‘Foward' and ‘Forward’

Why some people say "foward," “suprise,” “catepillar,” and “paticular” instead of "forward," "surprise," "caterpillar," and “particular.”

Mignon Fogarty
4-minute read
Episode #701

A listener named Paul posted this kindly worded comment on Facebook. He wrote, “Mignon, I love your podcast. I have listened to every single episode. I love your sense of humor, and I love your pleasant speaking voice – except for one thing. Would you please, please, pretty please with sugar on top, stop mispronouncing the word “forward”? You almost always pronounce it “foe word” instead of the correct “fore word.” You have done it for years and years … If this is some regional variation of the word, then I apologize, but I have never heard anyone else pronounce it “foe word” in my life.

Thank you, Paul. You’re right. When I think about it, I do pronounce the word “fo-word,” and I never realized I was doing it. It’s just how I say the word.

The British Don't Always Pronounce their R's

I guess my pronunciation is more like the British pronunciation because people with a British accent tend to drop their R’s. I’ll never forget sitting in an intro to biology class with a professor who had a strong British accent, and she told us we needed to “mark our tubes” for an experiment. And I thought she said we had to “mock” our tubes, like make fun of them, and I was super confused, and I wasn’t even close to the only one who thought she’d said that. In fact, so many people were looking at each other and asking, “We’re supposed to mock our tubes?” that she got really annoyed and clarified in an exaggerated American accent, you need to maRk your tubes. 

Anyway, getting back to “forward,” there’s no reason I would tend toward a British pronunciation, so what’s going on? It turns out that even though you may not have heard anyone else pronounce it that way, it’s not a rare pronunciation in the United States. The online Merriam-Webster dictionary includes it as an alternate pronunciation, although the other dictionaries I checked don’t.

The 'Foward' Pronunciation Is an Example of Dissimilation

It turns out that it’s actually a well-known linguistic phenomenon called “dissimilation.” In dialects like American English that are rhotic, meaning we pronounce our R’s, people still tend to drop an R if it is in the middle of a word and comes before another syllable that has an R. It’s why you hear “suprise” instead of “surprise,” “advesary” instead of “adversary,” “catepillar” instead of “caterpillar,” and “paticular” instead of “particular.” And for what it’s worth, I pronounce all those words in the dissimulated way—without the first R—so it’s a significant part of my speech pattern.

People say 'Foward' All Over the United States

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I wondered if it’s regional too, but it turns out it’s not. According to a 2009 paper by Nancy Hall, the first time a linguist described people dropping the R from “forward” was in 1893, and that linguist cited his own southern Michigan dialect. Hall also notes that Albuquerque, a city in New Mexico, used to be spelled with an R in the second syllable, like Al-bur-querquy, but they dropped the R from the spelling sometime in the nineteenth century, likely because people weren’t pronouncing the R, so they decided to drop it from the spelling too. I’ve also seen comments that pronouncing it “fo-ward” is more common in the American South or in California, but I didn’t grow up in either of those places. I grew up in Seattle, and I’m pretty sure I’ve been saying it this way my whole life. Ultimately Hall’s impression is these pronunciation differences are “common in most, and perhaps all, rhotic dialects the US,” meaning anywhere that people normally pronounce their R’s, as in “mark your tubes.”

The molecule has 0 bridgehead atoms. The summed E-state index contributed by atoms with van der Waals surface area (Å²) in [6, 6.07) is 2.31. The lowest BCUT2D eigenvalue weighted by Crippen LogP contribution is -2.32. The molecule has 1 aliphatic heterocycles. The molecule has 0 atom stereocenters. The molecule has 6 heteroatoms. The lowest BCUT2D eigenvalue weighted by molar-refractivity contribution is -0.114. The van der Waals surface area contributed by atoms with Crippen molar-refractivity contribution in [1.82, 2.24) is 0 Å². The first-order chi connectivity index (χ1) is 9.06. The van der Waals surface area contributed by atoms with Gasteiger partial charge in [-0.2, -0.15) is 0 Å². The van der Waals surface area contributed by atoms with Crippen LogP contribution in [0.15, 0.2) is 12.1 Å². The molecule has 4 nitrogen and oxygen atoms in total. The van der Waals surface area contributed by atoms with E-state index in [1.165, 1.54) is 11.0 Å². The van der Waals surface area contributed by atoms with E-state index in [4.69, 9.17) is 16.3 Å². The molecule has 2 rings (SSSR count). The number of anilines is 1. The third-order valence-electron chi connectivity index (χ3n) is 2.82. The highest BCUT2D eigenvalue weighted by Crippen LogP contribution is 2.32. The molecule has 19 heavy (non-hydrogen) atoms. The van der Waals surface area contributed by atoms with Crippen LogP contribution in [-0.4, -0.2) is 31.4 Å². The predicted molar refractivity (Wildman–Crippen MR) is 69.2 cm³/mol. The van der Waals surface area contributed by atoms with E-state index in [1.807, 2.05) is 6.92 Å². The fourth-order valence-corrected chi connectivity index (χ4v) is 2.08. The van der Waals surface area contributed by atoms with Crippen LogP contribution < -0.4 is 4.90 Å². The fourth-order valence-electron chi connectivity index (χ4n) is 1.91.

Fortunately, Hall says that the way I pronounce “forward” and other such words isn’t generally stigmatized in America, so whew. That made me feel better. I’d like to tell Paul that I’ll try to pronounce it “forward” with the R, but I suspect that even if I tried, I’d forget in a few weeks because the way I’ve pronounced it all my life is so ingrained in my brain. I’m sorry it bothers you, but I hope it might bother you less now that you at least know what it’s called and that it’s a widespread, long-standing way that some Americans pronounce these kinds of words. And thanks for the message that led me on this interesting research path. I was surprised there was this much to say about it!

Image courtesy of Shutterstock.

About the Author

Mignon Fogarty

Mignon Fogarty is the founder of Quick and Dirty Tips and the author of seven books on language, including the New York Times bestseller "Grammar Girl's Quick and Dirty Tips for Better Writing." She is an inductee in the Podcasting Hall of Fame, and the show is a five-time winner of Best Education Podcast in the Podcast Awards. She has appeared as a guest expert on the Oprah Winfrey Show and the Today Show. Her popular LinkedIn Learning courses help people write better to communicate better.